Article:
OKLAHOMA CITY – Rep. Max Wolfley, R-Oklahoma City, has advanced two bills benefiting seniors in the Oklahoma House of Representatives. On Tuesday, Rep. Wolfley passed House Bill 2020, which increases the Oklahoma income tax exemption for retirement benefits from $10,000 to $20,000 beginning in the tax year 2024. "The exemption for retirement income hasn't been increased in 16 years," Wolfley said. "Inflation has severely eroded the purchasing power of those on fixed incomes." HB2020 passed the House 90-0. It is authored in the Senate by Sen. John Michael Montgomery, R-Lawton. House Bill 2027, approved recently, provides a state sales tax rebate on the sale of hearing aids. "As it stands now, a senior citizen could take five of their grandkids for two days to the waterpark at Great Wolf Lodge in Texas and pay for everything, including gas, food, and lodging, with the money they save by buying their hearing aids in a state that doesn't tax medical devices," Wolfley said. The taxpayer must file a claim with the Oklahoma Tax Commission within one year of the purchase date, and the commission will refund the state sales tax portion to the taxpayer. HB2027 passed 89-1 and now heads to the Senate, where it is authored by Sen. Jessica Garvin, R-Duncan.
Legislation allowing county treasurers to provide the opportunity for residents to prepay ad valorem taxes is heading to the Senate. Rep. Jeff Boatman, R-Tulsa, said senior citizens and other Oklahomans living on a fixed income deserve flexibility and options to pay their property tax. "Property taxes are the only tax Oklahomans can't prepay," Boatman said. "Providing the flexibility to pay in installments gives budgeting options to our senior citizens and other people living on a tight budget and lessens their worries about whether they can afford to pay at a later date." HB2003 establishes procedures for county treasurers to accept 12 installments payments for the prepayment of ad valorem taxes for the upcoming fiscal year. The measure provides each treasurer discretion to accept installments payments and requires qualifying taxpayers to provide written notice to the treasurer by January 15 each year of their desired payment method. Accounts with delinquent taxes, accounts with an ongoing valuation protest, taxes paid through an escrow account and public service corporations are not eligible for installment payments. HB2003 passed the House 52-31 this week and now moves to the Senate, where it is authored by Sen. Ally Seifried, R-Claremore.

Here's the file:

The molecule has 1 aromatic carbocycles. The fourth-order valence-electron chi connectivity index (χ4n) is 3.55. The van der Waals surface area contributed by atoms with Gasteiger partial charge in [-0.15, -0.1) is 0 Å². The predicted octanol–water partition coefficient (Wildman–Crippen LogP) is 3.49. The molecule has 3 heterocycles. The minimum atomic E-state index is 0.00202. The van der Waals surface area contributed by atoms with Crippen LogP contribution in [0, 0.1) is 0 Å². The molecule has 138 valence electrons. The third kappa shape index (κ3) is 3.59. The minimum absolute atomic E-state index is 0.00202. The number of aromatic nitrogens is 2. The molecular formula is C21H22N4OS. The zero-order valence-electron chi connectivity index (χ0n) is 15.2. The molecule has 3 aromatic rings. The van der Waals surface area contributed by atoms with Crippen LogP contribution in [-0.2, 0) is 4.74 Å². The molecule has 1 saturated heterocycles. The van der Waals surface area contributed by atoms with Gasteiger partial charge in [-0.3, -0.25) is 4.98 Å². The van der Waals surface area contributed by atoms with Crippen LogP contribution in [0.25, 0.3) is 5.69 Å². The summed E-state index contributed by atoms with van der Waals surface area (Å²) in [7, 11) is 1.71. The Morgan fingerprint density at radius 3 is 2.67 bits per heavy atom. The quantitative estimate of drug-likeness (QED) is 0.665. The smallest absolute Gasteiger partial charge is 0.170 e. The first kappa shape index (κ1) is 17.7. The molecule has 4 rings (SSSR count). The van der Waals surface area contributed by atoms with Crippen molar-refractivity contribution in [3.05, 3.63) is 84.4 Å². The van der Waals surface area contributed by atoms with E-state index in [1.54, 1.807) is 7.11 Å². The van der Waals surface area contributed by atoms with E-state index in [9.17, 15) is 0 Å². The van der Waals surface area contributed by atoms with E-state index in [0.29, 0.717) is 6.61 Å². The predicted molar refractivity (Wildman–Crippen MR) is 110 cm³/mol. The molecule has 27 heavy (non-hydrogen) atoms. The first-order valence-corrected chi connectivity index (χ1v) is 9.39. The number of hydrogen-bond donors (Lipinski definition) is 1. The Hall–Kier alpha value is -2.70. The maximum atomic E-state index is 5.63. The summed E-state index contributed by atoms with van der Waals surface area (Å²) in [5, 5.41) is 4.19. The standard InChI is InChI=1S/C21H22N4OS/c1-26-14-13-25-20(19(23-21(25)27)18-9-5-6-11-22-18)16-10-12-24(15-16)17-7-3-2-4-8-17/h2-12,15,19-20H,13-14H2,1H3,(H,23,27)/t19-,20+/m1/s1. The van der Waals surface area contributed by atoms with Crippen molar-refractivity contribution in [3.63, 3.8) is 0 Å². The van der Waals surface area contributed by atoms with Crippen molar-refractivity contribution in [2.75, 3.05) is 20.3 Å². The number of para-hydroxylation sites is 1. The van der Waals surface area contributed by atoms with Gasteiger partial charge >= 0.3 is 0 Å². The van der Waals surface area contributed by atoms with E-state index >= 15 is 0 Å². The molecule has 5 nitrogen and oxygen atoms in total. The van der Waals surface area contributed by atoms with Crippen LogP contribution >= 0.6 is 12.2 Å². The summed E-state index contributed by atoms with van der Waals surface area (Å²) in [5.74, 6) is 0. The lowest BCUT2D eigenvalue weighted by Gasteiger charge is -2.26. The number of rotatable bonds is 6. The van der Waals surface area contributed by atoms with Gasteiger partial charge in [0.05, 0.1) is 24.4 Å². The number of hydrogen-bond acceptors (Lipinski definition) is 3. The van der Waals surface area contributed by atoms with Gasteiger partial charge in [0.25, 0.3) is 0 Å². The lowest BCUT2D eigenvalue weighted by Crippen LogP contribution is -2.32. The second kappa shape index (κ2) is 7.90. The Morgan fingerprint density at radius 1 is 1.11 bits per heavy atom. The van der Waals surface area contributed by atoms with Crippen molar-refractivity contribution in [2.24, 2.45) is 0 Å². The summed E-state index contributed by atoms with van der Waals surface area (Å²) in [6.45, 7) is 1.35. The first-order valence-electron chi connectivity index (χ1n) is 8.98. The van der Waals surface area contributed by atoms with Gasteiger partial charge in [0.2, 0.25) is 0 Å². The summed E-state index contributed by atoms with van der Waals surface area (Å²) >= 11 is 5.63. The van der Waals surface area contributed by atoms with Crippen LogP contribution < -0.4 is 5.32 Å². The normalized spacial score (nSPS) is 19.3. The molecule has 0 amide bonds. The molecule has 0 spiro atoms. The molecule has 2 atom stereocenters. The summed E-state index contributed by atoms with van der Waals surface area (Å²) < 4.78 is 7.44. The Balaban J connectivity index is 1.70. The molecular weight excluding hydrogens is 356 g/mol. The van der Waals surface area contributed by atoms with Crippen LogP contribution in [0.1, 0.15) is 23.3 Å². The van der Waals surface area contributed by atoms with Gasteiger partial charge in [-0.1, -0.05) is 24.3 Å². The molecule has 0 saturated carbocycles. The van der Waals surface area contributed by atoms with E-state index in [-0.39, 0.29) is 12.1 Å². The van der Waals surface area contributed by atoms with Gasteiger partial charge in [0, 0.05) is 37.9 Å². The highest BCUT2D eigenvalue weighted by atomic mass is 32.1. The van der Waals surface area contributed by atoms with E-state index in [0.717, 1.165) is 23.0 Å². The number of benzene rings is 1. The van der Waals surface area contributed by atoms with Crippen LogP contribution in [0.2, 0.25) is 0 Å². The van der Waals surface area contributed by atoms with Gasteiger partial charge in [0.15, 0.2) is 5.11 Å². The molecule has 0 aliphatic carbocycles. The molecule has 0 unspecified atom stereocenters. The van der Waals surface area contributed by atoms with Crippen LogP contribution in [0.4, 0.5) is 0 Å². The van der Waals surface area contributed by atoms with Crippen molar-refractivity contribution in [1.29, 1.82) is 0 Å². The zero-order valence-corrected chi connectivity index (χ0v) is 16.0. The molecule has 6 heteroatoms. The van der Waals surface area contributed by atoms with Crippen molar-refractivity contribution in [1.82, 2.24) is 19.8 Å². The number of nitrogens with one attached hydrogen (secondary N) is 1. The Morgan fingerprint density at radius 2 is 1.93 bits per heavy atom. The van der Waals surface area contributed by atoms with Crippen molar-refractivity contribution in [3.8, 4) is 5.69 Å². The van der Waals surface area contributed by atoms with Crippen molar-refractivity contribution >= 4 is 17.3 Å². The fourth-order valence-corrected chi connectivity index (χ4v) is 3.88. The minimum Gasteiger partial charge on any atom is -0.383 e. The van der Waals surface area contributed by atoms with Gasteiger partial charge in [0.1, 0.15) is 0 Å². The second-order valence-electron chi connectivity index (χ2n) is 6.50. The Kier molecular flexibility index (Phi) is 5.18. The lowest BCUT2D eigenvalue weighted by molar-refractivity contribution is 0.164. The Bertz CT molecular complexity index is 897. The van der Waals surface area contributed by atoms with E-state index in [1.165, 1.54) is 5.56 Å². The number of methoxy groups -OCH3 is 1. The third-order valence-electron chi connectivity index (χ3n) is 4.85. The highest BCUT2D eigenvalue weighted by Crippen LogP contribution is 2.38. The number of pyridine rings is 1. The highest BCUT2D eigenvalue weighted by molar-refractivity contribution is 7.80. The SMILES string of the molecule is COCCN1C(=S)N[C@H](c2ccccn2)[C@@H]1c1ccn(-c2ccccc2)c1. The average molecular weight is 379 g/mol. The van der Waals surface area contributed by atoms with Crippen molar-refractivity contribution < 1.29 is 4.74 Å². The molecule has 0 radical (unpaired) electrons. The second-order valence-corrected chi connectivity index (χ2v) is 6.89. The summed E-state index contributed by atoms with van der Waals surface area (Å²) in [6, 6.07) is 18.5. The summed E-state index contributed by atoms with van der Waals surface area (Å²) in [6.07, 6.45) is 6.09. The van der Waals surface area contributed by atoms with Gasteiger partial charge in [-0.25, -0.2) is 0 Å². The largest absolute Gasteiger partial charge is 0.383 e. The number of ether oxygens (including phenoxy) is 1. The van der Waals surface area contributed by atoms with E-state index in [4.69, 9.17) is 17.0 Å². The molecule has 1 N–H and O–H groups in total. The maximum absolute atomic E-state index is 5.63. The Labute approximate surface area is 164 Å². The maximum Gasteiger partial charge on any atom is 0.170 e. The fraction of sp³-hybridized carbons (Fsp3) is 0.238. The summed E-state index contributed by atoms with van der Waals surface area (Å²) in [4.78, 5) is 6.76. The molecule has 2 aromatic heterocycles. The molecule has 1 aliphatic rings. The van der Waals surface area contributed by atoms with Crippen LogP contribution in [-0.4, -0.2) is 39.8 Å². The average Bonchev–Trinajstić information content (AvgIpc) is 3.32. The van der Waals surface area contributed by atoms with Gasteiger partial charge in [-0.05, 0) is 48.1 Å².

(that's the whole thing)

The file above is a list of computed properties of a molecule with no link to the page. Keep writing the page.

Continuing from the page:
Legislation modifying who appoints members to the Oklahoma Turnpike Authority (OTA) passed the Oklahoma House of Representatives this week. Rep. Danny Sterling, R-Tecumseh, authored House Bill 2263 to give equal appointment authority to the House Speaker, Senate President Pro Tempore and the Governor, who, if the bill becomes law, will appoint two members each to the six-member board. Currently, the Governor appoints all six members. "House Bill 2263 would evenly divide the appointment power between the House Speaker, Senate President Pro Tempore and the Governor to bring more transparency to the board," said Sterling, who held an interim study on the OTA in 2022. The measure reduces member term length from eight years to six years but allows current members are allowed to serve out the rest of their original term, even if it exceeds six years. Appointed members can be removed at any time with cause by the appointing authority. HB2263 also prohibits members from voting on any issue in which they have a direct financial interest. Having passed the House 89-3, the bill now moves to the Senate.